Human rights violations, such as child labour, prevention of free association and forced and compulsory labour all occur within the realm of business activity. Examples of multinational companies violating the human rights of their workers or of local communities are extensive. When UK companies source or manufacture goods in less developed countries where there are weaker mechanisms for protecting human rights than in the UK, serious violations can occur. Human rights are just as important abroad as they are in the UK, and we want to see UK companies being exemplary in their respect for human rights wherever they operate...

We commend the Government for being the first in the world to publish a National Action Plan. However, we are disappointed that the updated National Action Plan, published in 2016, is modest in scope and fails to incorporate best practice regarding having measureable objectives.The Government must lead by example and demonstrate the same behaviour it expects from businesses...

The Modern Slavery Act in 2015 has raised the profile of the problem of modern slavery within UK companies and their supply chains abroad. However, more action is needed before any meaningful changes brought about by the Act can be evaluated. We believe that the Government could make a positive start by facilitating the passage of Baroness Young of Hornsey’s Modern Slavery (Transparency in Supply Chains) Bill and by introducing laws to make reporting on due diligence for all other relevant human rights compulsory for large businesses...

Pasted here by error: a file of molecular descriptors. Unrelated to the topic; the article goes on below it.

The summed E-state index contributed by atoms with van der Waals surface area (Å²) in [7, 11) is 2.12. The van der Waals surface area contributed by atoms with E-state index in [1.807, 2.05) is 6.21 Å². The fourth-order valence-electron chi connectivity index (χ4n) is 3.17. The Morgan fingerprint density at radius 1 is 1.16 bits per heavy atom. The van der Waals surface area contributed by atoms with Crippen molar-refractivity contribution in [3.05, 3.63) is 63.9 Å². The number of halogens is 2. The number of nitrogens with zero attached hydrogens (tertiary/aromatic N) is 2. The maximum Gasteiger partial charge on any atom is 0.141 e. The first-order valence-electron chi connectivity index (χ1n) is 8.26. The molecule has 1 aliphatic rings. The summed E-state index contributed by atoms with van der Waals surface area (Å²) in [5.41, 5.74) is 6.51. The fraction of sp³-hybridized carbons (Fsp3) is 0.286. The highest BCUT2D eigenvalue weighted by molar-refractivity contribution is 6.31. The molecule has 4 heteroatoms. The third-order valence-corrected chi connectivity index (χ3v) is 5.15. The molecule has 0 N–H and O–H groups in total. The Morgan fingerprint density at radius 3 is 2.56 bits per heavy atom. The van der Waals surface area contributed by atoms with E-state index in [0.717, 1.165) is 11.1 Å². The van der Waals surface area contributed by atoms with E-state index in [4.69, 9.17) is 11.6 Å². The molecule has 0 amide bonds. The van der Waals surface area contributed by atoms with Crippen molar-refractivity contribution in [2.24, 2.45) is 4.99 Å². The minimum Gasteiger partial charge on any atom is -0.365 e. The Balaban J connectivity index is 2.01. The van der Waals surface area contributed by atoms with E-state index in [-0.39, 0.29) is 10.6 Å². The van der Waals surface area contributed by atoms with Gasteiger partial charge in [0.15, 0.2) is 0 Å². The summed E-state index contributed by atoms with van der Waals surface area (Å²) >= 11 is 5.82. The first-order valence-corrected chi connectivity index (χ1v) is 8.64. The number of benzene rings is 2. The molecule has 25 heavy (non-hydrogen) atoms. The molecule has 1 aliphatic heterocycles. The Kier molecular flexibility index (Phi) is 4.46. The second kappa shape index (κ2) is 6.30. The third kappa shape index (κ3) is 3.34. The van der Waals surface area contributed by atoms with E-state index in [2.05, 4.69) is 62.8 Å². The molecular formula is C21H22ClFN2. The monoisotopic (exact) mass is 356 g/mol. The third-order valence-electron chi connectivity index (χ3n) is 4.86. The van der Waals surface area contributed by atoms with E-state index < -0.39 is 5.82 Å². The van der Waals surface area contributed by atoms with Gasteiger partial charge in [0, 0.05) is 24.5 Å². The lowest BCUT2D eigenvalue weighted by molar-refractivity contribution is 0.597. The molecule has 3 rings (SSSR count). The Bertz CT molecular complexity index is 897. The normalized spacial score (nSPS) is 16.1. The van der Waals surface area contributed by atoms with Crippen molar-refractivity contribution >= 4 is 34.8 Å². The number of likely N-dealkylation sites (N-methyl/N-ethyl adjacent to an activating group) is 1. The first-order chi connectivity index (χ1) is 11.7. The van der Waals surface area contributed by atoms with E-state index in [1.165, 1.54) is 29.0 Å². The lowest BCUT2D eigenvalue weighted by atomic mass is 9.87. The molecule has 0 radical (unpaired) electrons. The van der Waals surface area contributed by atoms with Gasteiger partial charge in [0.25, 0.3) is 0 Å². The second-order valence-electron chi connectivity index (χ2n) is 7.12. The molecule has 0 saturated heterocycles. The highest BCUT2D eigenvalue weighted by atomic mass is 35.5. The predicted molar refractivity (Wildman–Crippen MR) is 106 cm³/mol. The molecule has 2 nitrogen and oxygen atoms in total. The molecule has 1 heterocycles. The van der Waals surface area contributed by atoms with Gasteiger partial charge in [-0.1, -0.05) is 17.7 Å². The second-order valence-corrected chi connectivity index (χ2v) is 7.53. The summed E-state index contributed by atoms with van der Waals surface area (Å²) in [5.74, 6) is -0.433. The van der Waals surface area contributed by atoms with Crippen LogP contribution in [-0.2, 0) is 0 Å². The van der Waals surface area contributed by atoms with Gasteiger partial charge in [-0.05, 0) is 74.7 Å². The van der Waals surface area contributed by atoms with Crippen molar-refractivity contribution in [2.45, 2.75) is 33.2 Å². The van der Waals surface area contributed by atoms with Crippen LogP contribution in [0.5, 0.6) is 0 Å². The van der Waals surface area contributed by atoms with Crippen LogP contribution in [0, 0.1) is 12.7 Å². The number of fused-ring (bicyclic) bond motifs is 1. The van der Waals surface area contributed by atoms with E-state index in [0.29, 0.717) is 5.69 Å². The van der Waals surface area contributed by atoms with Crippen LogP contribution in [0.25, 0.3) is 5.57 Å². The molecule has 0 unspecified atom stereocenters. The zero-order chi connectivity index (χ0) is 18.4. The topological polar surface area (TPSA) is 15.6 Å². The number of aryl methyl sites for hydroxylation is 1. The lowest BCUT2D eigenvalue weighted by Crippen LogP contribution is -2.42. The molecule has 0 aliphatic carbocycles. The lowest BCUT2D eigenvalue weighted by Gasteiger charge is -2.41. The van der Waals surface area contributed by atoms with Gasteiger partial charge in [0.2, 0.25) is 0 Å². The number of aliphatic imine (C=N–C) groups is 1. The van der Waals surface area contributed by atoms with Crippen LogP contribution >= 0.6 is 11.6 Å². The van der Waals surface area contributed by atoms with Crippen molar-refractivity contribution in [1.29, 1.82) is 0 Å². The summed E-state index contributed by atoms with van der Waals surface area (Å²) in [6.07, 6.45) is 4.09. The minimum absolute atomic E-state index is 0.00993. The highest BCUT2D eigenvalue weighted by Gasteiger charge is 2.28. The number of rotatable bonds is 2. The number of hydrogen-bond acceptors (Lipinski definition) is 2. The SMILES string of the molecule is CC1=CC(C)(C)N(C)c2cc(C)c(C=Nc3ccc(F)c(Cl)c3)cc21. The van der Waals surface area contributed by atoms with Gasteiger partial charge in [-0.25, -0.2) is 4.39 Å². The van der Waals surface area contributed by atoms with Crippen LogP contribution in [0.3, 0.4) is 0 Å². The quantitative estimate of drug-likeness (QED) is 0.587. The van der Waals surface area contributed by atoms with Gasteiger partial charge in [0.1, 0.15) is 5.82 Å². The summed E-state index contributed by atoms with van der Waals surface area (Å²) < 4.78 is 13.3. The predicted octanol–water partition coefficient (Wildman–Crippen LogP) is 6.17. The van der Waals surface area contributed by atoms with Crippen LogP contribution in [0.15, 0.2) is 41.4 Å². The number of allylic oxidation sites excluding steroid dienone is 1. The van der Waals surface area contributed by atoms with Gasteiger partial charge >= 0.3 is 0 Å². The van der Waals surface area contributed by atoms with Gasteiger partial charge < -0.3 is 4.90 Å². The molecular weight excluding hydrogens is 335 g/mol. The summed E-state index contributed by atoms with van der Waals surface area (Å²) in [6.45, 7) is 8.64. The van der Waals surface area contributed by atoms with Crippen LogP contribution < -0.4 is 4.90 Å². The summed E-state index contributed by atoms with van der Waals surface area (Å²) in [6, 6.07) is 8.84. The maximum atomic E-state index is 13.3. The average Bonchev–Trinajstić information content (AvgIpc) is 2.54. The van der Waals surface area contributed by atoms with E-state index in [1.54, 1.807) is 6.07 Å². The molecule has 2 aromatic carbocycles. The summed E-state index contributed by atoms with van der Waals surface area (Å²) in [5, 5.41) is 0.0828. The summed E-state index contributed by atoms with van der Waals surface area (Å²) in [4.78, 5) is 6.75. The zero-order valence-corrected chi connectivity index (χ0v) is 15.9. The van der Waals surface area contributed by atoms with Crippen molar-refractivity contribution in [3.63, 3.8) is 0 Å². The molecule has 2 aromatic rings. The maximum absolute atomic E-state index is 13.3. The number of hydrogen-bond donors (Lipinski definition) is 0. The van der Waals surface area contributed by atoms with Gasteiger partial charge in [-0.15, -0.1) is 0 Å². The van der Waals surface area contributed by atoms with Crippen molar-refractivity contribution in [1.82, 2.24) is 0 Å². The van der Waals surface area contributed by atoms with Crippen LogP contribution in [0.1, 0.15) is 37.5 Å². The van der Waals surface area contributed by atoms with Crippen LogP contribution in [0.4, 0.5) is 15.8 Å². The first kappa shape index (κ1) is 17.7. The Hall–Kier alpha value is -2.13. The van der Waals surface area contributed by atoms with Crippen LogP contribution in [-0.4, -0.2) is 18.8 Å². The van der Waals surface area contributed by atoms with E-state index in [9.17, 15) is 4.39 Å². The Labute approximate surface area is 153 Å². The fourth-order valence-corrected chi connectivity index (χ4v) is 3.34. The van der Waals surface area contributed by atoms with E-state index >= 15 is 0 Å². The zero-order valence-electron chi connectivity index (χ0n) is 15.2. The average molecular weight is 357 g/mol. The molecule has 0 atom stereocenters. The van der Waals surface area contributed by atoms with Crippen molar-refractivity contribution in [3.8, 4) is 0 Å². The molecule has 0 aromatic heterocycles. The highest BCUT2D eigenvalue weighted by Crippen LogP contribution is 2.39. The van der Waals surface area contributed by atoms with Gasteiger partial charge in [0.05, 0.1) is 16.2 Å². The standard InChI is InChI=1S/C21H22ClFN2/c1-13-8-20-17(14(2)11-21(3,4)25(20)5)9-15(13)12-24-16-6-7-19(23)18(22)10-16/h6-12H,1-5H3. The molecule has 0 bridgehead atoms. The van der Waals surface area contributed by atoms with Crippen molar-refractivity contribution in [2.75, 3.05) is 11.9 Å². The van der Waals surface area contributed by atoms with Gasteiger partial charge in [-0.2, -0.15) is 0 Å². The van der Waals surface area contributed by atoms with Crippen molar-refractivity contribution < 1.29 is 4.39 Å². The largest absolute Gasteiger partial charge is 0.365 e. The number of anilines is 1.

The UK is weakest in the area of access to remedy. A number of obstacles to justice exist including changes to limit legal aid provision, limits on the recovery of legal costs in these types of case, increases in court and tribunal fees, and the otherwise high costs of civil action...

...we considered the effect of Brexit on business and human rights. We heard that concerns about the status of EU workers in the UK may leave them more vulnerable to labour exploitation and we urge the Government to reassure workers that all victims of human rights abuses will be protected, without reference to nationality or immigration status.

We were encouraged that the Government plans to include human rights clauses in all future bilateral trade agreements and encourage it to include provisions on enforcement, and to undertake human rights impact assessments before agreeing trade agreements.

Read the full post here